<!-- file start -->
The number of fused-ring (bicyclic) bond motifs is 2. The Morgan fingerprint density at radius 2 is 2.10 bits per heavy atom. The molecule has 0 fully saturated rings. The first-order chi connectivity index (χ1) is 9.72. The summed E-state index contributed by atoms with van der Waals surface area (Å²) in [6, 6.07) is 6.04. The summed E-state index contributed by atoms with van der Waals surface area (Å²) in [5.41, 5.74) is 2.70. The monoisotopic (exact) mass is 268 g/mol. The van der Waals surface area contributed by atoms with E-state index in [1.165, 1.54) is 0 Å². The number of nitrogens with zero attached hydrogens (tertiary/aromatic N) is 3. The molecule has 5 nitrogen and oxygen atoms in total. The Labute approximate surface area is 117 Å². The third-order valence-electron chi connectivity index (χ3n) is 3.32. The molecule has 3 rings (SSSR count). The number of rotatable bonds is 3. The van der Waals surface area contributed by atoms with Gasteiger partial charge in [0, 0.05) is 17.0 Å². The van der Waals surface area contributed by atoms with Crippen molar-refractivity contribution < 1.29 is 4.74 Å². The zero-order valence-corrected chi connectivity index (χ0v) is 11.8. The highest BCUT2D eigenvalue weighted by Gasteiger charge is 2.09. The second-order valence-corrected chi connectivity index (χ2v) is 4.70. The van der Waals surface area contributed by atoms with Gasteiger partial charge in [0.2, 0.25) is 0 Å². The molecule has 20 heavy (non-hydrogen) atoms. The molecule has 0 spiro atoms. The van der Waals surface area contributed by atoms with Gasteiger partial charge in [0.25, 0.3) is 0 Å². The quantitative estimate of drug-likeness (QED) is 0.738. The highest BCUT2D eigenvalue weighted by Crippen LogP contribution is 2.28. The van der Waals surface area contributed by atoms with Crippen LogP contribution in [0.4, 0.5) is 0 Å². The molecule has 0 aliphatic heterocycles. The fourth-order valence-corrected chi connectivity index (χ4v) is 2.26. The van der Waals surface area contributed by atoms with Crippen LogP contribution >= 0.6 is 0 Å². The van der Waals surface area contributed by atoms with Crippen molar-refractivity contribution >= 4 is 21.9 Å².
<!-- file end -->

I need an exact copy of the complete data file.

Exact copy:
The number of fused-ring (bicyclic) bond motifs is 2. The Morgan fingerprint density at radius 2 is 2.10 bits per heavy atom. The molecule has 0 fully saturated rings. The first-order chi connectivity index (χ1) is 9.72. The summed E-state index contributed by atoms with van der Waals surface area (Å²) in [6, 6.07) is 6.04. The summed E-state index contributed by atoms with van der Waals surface area (Å²) in [5.41, 5.74) is 2.70. The monoisotopic (exact) mass is 268 g/mol. The van der Waals surface area contributed by atoms with E-state index in [1.165, 1.54) is 0 Å². The number of nitrogens with zero attached hydrogens (tertiary/aromatic N) is 3. The molecule has 5 nitrogen and oxygen atoms in total. The Labute approximate surface area is 117 Å². The third-order valence-electron chi connectivity index (χ3n) is 3.32. The molecule has 3 rings (SSSR count). The number of rotatable bonds is 3. The van der Waals surface area contributed by atoms with Gasteiger partial charge in [0, 0.05) is 17.0 Å². The van der Waals surface area contributed by atoms with Crippen molar-refractivity contribution < 1.29 is 4.74 Å². The zero-order valence-corrected chi connectivity index (χ0v) is 11.8. The highest BCUT2D eigenvalue weighted by Gasteiger charge is 2.09. The second-order valence-corrected chi connectivity index (χ2v) is 4.70. The van der Waals surface area contributed by atoms with Gasteiger partial charge in [0.2, 0.25) is 0 Å². The molecule has 20 heavy (non-hydrogen) atoms. The molecule has 0 spiro atoms. The van der Waals surface area contributed by atoms with Gasteiger partial charge in [0.25, 0.3) is 0 Å². The quantitative estimate of drug-likeness (QED) is 0.738. The highest BCUT2D eigenvalue weighted by Crippen LogP contribution is 2.28. The van der Waals surface area contributed by atoms with Crippen LogP contribution in [0.4, 0.5) is 0 Å². The molecule has 0 aliphatic heterocycles. The fourth-order valence-corrected chi connectivity index (χ4v) is 2.26. The van der Waals surface area contributed by atoms with Crippen LogP contribution >= 0.6 is 0 Å². The van der Waals surface area contributed by atoms with Crippen molar-refractivity contribution >= 4 is 21.9 Å².